If á margin or security has been put up by — the decision of the arbitrators shall be made known to the committee on margins, and that committee shall sign an order for the release of the margin or security. Bushels at

The seller's contract is just the same, except the word "seller" appears where here it is the word “buyer.”

Mr. McDERMOTT. Would that committee's decision be final ?

Mr. SNYDER. Yes, sir. There is one thing more, Mr. Chairman and gentlemen. I want to call your attention to just one thing more in this book, at page 67:

MARGIN BANKS.

The following city banks have been designated as margin banks, viz: First National Bank, 17 South street; Farmers and Merchants' National Bank, corner South and Lombard streets; Citizens' National Bank, Pratt and Hanover streets; National Union Bank of Maryland, 3 and 5 East Fayette street; National Marine Bank, Gay, and Water streets; National Bank of Commerce, 26 South street; Merchants' National Bank, South and Water streets; National Mechanics' Bank, South and German streets; Commercial and Farmers' National Bank, Howard and German streets.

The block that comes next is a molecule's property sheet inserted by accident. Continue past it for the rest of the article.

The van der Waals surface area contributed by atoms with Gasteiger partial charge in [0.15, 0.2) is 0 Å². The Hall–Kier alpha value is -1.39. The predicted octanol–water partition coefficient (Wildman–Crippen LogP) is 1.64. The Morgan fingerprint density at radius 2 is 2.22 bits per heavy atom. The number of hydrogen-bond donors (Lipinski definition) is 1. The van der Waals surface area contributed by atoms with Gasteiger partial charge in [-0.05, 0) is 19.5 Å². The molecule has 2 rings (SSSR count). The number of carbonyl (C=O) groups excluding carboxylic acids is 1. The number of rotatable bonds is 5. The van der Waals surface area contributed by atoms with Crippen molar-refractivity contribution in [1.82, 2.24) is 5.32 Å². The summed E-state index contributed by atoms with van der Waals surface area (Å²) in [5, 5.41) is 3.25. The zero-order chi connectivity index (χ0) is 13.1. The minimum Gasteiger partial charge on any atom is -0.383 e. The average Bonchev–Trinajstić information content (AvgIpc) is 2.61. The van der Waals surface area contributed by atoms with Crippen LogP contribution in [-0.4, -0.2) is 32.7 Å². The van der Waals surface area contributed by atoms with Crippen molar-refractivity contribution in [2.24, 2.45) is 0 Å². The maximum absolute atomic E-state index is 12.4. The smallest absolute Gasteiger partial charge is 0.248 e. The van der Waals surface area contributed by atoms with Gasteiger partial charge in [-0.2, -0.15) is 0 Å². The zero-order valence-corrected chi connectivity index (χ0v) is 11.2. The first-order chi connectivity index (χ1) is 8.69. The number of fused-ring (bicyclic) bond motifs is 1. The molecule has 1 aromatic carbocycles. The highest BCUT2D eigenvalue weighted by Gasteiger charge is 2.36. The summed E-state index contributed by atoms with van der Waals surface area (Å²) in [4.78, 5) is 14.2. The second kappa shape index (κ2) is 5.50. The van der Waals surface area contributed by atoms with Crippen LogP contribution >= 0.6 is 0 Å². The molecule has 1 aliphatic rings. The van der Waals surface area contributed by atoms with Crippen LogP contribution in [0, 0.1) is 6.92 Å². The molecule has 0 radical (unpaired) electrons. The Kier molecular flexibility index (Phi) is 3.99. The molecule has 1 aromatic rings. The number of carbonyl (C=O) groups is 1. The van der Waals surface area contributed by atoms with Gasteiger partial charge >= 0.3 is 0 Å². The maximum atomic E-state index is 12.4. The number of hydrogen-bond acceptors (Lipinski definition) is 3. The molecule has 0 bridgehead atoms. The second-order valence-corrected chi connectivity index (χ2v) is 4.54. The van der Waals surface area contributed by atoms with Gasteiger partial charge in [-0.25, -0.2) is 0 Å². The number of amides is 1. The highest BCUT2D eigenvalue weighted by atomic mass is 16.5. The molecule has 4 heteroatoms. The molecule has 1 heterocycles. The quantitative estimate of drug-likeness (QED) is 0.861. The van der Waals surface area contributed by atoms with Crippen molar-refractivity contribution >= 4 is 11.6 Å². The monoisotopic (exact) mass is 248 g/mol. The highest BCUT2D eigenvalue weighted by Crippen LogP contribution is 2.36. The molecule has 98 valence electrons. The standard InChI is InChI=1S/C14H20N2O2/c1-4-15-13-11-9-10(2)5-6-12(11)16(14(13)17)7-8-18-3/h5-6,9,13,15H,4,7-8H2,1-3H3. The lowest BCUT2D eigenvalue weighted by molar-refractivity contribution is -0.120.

You will notice, sir, that every one of these banks designated as margin banks, where margins must be put up between the buyer and the seller, in the case of our exchange, are national banks. They are national banks. There is not a single state bank or city bank.

The CHAIRMAN. What difference does it make what kind of a bank the margin is put up in ?